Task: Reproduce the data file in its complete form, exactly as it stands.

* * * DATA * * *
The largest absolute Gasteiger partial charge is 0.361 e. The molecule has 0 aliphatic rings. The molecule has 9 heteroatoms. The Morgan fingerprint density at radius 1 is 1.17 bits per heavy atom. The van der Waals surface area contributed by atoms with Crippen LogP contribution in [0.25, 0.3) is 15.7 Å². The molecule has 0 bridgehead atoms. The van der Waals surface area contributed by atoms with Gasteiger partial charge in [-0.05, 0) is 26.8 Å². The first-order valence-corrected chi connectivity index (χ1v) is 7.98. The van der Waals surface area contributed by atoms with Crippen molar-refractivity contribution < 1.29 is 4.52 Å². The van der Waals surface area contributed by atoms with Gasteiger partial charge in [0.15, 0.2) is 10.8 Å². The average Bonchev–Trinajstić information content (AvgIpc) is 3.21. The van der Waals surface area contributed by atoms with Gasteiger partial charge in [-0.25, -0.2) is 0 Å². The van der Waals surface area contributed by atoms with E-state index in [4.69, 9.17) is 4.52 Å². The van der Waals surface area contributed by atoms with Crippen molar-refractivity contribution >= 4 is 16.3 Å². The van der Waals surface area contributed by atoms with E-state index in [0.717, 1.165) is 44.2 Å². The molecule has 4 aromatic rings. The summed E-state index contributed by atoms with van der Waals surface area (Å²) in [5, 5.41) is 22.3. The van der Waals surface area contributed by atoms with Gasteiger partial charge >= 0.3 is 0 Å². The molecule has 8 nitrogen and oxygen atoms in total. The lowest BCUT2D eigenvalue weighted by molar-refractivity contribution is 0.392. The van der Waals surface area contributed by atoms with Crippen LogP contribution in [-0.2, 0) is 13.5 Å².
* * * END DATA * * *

The largest absolute Gasteiger partial charge is 0.361 e. The molecule has 0 aliphatic rings. The molecule has 9 heteroatoms. The Morgan fingerprint density at radius 1 is 1.17 bits per heavy atom. The van der Waals surface area contributed by atoms with Crippen LogP contribution in [0.25, 0.3) is 15.7 Å². The molecule has 0 bridgehead atoms. The van der Waals surface area contributed by atoms with Gasteiger partial charge in [-0.05, 0) is 26.8 Å². The first-order valence-corrected chi connectivity index (χ1v) is 7.98. The van der Waals surface area contributed by atoms with Crippen molar-refractivity contribution < 1.29 is 4.52 Å². The van der Waals surface area contributed by atoms with Gasteiger partial charge in [0.15, 0.2) is 10.8 Å². The average Bonchev–Trinajstić information content (AvgIpc) is 3.21. The van der Waals surface area contributed by atoms with Gasteiger partial charge in [-0.25, -0.2) is 0 Å². The van der Waals surface area contributed by atoms with E-state index in [4.69, 9.17) is 4.52 Å². The van der Waals surface area contributed by atoms with Crippen molar-refractivity contribution >= 4 is 16.3 Å². The van der Waals surface area contributed by atoms with E-state index in [0.717, 1.165) is 44.2 Å². The molecule has 4 aromatic rings. The summed E-state index contributed by atoms with van der Waals surface area (Å²) in [5, 5.41) is 22.3. The van der Waals surface area contributed by atoms with Gasteiger partial charge >= 0.3 is 0 Å². The molecule has 8 nitrogen and oxygen atoms in total. The lowest BCUT2D eigenvalue weighted by molar-refractivity contribution is 0.392. The van der Waals surface area contributed by atoms with Crippen LogP contribution in [-0.2, 0) is 13.5 Å².